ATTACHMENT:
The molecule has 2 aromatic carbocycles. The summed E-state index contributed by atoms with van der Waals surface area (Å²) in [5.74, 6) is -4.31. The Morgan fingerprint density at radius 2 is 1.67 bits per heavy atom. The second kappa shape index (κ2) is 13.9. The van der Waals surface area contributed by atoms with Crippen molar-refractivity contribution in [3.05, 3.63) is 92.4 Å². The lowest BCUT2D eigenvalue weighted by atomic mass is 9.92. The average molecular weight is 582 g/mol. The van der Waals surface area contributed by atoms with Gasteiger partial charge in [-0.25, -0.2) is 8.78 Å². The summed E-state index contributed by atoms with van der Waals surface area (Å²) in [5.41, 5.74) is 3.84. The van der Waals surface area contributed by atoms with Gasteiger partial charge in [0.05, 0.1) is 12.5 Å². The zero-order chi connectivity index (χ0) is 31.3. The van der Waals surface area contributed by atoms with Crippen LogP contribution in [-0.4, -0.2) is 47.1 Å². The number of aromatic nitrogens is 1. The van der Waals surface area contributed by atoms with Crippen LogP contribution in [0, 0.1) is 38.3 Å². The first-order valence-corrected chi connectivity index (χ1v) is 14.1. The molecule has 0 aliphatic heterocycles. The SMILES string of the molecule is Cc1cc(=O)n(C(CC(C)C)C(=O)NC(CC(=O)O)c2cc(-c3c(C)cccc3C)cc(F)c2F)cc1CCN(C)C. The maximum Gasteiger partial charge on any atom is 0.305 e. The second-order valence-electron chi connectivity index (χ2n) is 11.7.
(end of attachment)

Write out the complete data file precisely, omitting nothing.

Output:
The molecule has 2 aromatic carbocycles. The summed E-state index contributed by atoms with van der Waals surface area (Å²) in [5.74, 6) is -4.31. The Morgan fingerprint density at radius 2 is 1.67 bits per heavy atom. The second kappa shape index (κ2) is 13.9. The van der Waals surface area contributed by atoms with Crippen molar-refractivity contribution in [3.05, 3.63) is 92.4 Å². The lowest BCUT2D eigenvalue weighted by atomic mass is 9.92. The average molecular weight is 582 g/mol. The van der Waals surface area contributed by atoms with Gasteiger partial charge in [-0.25, -0.2) is 8.78 Å². The summed E-state index contributed by atoms with van der Waals surface area (Å²) in [5.41, 5.74) is 3.84. The van der Waals surface area contributed by atoms with Gasteiger partial charge in [0.05, 0.1) is 12.5 Å². The zero-order chi connectivity index (χ0) is 31.3. The van der Waals surface area contributed by atoms with Crippen LogP contribution in [-0.4, -0.2) is 47.1 Å². The number of aromatic nitrogens is 1. The van der Waals surface area contributed by atoms with Crippen LogP contribution in [0, 0.1) is 38.3 Å². The first-order valence-corrected chi connectivity index (χ1v) is 14.1. The molecule has 0 aliphatic heterocycles. The SMILES string of the molecule is Cc1cc(=O)n(C(CC(C)C)C(=O)NC(CC(=O)O)c2cc(-c3c(C)cccc3C)cc(F)c2F)cc1CCN(C)C. The maximum Gasteiger partial charge on any atom is 0.305 e. The second-order valence-electron chi connectivity index (χ2n) is 11.7.